Sometimes I get teased about being in the "saint making" business. Of course, it is only God who "makes miracles" and it is the Church that "makes saints." But, there is a good deal of work involved in bringing a cause for canonization forward.
For example, Pier Giorgio's cause began in the 1920s. Everyone who was involved in the effort back then has surely passed away by now. The fact that his cause is still moving forward certainly adds to its credibility.
Something essential to the canonization process is the appointment of a postulator. This person formally guides the future saint's cause through the administrative/judicial processes put in place by the Church. At the time of the beatification of Pier Giorgio Frassati, the postulator was Father Paolo Molinari, SJ. I had the opportunity to meet with Fr. Molinari in 2006 at the Jesuit headquarters in Rome where he resided until his death last month. As his obituary notes, his retirement meant that the cases he was handling needed to be reassigned.
After several years of trying to identify the appropriate person to assume the responsibility for Frassati's cause, Dr. Silvia Correale was appointed. Like Pope Francis, she is from Argentina. She holds Italian nationality, has a doctorate in Canon Law and is one of the few female postulators in the world. In the video above, she explains a bit about the canonization process.
FrassatiUSA began in 2006 with the mission of promoting the spirituality of Blessed Pier Giorgio Frassati and working toward his canonization. Over the years, many favors have been reported through his intercession. When these reports are received, they are forwarded to Frassati's niece in Rome and Dr. Silvia Correale. When a case is deemed worthy of additional investigation, FrassatiUSA provides whatever assistance is requested, if possible. The miracle now under investigation -- the one we are praying throughout this novena will be verified and credited to Blessed Pier Giorgio Frassati -- was formally reported in January of 2011. We'll call it "Emily's Case."
Emily's case has been slowly but surely advancing through the canonization process. Extensive documentation was submitted and reviewed and re-reviewed. After some very good news in April, it is expected that Dr. Correale will be in the U.S. this fall to officially transfer the case to Rome for the next step. We need a lot of prayers now for the proceedings that will take place in Italy.
Here is a brief summary of Emily's case:
Emily, a 22-year-old college student from Illinois, was diagnosed with an extremely rare case of tongue cancer. After numerous rounds of radiation and chemo, her cancer seemed to have been successfully treated. Two months later, however, a PET scan showed it was back, spreading, with ill-defined borders and terminal within less than a year. The surgeon recommended cutting out half of her tongue, all of her back teeth and removing the lower portion of her jaw in order to prolong her life. Opting for quality of life rather than quantity, Emily chose to have only the tumor and a clinical margin around it removed. She had the weekend to spend with her family, in case she did not survive the surgery scheduled for Monday morning.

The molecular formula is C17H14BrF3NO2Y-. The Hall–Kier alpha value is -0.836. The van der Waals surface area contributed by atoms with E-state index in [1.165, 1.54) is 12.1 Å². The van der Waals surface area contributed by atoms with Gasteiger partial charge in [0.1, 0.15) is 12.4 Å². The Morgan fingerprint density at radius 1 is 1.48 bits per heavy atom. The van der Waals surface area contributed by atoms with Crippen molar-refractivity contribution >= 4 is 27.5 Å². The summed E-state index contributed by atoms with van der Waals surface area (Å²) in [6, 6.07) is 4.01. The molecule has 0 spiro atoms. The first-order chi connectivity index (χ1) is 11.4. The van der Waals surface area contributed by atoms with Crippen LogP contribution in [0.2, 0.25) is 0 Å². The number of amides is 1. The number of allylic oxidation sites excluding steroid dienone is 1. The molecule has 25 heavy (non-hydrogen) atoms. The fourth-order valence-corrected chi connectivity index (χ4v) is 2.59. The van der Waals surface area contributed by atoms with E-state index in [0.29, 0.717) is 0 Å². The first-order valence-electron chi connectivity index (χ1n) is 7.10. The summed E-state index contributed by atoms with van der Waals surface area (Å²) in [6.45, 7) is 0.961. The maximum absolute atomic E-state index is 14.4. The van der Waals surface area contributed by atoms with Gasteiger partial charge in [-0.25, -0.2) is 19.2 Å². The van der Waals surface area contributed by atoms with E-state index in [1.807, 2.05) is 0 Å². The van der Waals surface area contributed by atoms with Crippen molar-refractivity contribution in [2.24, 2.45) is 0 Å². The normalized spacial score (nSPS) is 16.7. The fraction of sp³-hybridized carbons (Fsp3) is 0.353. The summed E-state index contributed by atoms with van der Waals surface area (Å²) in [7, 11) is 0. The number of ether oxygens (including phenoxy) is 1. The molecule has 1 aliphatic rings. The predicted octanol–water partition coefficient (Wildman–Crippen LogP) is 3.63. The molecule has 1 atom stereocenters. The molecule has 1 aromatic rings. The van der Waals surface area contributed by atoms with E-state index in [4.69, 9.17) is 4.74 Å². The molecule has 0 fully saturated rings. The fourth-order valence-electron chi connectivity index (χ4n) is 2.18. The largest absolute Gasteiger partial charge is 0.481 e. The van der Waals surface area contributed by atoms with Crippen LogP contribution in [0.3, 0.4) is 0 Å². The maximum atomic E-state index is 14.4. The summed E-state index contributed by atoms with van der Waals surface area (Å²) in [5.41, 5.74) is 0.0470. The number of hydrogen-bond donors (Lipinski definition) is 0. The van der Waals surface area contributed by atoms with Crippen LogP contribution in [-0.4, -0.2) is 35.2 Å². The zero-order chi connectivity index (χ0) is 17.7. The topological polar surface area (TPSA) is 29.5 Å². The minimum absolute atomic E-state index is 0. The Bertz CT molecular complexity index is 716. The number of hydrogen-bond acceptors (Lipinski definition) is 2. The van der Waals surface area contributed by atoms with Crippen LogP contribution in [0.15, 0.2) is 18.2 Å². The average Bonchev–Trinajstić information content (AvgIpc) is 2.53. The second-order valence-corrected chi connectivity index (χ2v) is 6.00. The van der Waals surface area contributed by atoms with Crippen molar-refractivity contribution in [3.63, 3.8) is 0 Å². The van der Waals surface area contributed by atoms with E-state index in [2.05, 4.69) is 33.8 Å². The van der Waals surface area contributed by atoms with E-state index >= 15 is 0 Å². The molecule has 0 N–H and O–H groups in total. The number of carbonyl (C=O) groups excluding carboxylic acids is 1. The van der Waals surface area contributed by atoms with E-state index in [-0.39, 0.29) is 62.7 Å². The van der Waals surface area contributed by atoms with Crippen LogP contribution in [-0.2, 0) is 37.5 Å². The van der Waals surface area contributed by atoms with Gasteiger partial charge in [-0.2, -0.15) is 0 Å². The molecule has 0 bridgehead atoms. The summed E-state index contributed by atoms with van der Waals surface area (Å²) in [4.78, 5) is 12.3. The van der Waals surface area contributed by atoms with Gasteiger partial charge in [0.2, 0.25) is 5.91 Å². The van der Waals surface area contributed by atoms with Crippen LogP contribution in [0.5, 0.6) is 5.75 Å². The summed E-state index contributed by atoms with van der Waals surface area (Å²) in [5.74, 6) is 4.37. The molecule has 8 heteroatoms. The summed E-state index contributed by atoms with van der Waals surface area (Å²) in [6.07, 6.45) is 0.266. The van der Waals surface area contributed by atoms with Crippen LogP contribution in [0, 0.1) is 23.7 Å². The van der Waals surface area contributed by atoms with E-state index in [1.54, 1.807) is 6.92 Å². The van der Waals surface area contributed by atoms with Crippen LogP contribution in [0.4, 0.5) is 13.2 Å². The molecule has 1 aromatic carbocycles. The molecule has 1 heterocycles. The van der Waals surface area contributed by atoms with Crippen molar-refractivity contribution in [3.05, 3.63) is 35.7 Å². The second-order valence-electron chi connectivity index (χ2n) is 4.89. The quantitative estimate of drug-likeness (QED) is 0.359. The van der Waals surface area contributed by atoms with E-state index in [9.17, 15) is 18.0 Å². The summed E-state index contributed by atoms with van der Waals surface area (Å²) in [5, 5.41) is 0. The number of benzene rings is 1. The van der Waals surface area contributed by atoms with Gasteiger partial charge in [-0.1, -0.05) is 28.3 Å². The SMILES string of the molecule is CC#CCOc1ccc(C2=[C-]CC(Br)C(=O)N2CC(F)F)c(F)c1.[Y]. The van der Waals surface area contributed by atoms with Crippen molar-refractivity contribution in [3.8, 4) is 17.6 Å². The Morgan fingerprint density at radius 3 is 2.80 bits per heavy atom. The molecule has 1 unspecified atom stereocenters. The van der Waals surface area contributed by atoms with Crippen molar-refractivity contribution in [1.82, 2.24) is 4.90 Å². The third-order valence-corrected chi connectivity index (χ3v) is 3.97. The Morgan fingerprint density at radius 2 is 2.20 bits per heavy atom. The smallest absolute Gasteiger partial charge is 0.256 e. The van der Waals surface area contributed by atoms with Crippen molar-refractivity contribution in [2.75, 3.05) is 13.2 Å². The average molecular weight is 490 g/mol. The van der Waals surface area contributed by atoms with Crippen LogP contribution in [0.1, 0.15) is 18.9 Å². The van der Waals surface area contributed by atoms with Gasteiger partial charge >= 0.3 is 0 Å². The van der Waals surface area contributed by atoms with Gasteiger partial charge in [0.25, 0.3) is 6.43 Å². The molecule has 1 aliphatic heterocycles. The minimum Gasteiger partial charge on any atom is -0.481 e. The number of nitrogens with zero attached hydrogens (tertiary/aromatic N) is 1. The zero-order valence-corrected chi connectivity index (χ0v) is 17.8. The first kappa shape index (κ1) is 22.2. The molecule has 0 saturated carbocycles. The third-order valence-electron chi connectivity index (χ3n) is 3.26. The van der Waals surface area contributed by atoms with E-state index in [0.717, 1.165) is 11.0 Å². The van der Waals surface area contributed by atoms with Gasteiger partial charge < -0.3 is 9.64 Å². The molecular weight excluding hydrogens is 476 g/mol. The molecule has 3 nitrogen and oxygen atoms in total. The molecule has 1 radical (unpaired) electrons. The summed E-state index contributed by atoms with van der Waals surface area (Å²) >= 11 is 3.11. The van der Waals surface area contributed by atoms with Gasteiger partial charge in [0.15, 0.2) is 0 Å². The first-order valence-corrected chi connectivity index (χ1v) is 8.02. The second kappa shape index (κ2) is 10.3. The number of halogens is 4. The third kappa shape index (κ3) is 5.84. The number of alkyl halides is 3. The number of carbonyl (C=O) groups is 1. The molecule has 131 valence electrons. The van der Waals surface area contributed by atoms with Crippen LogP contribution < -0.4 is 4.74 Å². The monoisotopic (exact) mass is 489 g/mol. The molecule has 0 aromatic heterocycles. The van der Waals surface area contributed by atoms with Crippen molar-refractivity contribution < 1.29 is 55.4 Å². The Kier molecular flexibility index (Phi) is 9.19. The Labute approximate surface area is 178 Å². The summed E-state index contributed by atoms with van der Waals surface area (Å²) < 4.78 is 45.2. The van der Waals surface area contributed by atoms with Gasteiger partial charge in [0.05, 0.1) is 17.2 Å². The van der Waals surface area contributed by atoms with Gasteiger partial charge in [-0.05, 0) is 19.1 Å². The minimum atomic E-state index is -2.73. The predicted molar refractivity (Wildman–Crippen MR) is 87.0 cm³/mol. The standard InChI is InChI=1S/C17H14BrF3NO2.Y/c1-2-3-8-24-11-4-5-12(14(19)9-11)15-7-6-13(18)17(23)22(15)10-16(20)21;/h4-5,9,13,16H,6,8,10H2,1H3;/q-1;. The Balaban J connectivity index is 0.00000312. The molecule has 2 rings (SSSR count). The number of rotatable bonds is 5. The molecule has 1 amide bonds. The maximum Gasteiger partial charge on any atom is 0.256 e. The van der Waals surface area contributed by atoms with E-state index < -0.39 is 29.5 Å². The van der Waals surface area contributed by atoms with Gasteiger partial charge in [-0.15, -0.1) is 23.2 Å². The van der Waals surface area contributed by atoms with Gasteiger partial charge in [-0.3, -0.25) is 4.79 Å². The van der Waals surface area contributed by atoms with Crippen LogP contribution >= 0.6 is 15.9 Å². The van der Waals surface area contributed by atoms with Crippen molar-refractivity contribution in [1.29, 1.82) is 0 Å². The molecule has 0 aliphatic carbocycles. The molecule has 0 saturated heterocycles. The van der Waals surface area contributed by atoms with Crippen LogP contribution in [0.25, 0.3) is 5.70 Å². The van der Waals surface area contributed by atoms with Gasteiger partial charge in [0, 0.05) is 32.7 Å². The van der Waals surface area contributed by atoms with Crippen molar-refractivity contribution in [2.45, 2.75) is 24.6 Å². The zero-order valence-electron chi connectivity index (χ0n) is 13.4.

God had big plans for Emily that weekend. Yesterday, I described the second-class relic card that was significant in the first miracle from 1933. One of those cards was handed to Emily the morning after her distressing discussion with the surgeon. A family friend had acquired one and felt compelled to bring it to Emily because, as the friend explained, Frassati was 24, Emily was 22; Frassati was a college student, Emily was a college student; Frassati needed a miracle, Emily needed a miracle... Taking the relic card, Emily said, "I'm his miracle."
Emily and her family enlisted everyone in her extensive prayer chain to beseech the intercession of Blessed Pier Giorgio Frassati. They stormed heaven all weekend long. Monday, when Emily awoke following her surgery, she heard her mother say, "You got your miracle." And she did! The tumor had miraculously changed to a perfectly circular and much smaller one and was easily removed. In a few months, Emily will mark five years of being cancer-free. She completed her college degree and is a recent newlywed. Her husband entered the Church at Easter, about one month before their wedding, and took the Confirmation name of who else? Blessed Pier Giorgio Frassati!
Although I had read the details of this case several years ago, I cannot begin to describe what it was like to sit with Emily and hear her tell her story. Seeing her was seeing God in action. In the ninth chapter of St. John, the disciples ask Jesus to explain whose fault it was that a particular man was born blind. Was it his sins or the sins of his parents? Jesus answers, “Neither he nor his parents sinned; it is so that the works of God might be made visible through him." (John 9:3)
Each miracle story is a manifestation of God's awesomeness. In Emily's case, through the intercession of Blessed Pier Giorgio Frassati, God's works are made visible in such a powerful way. She is a physical reminder of how big God is, how small we are, and how much He loves us. If this were a sporting event, it's around now that the crowd would go wild.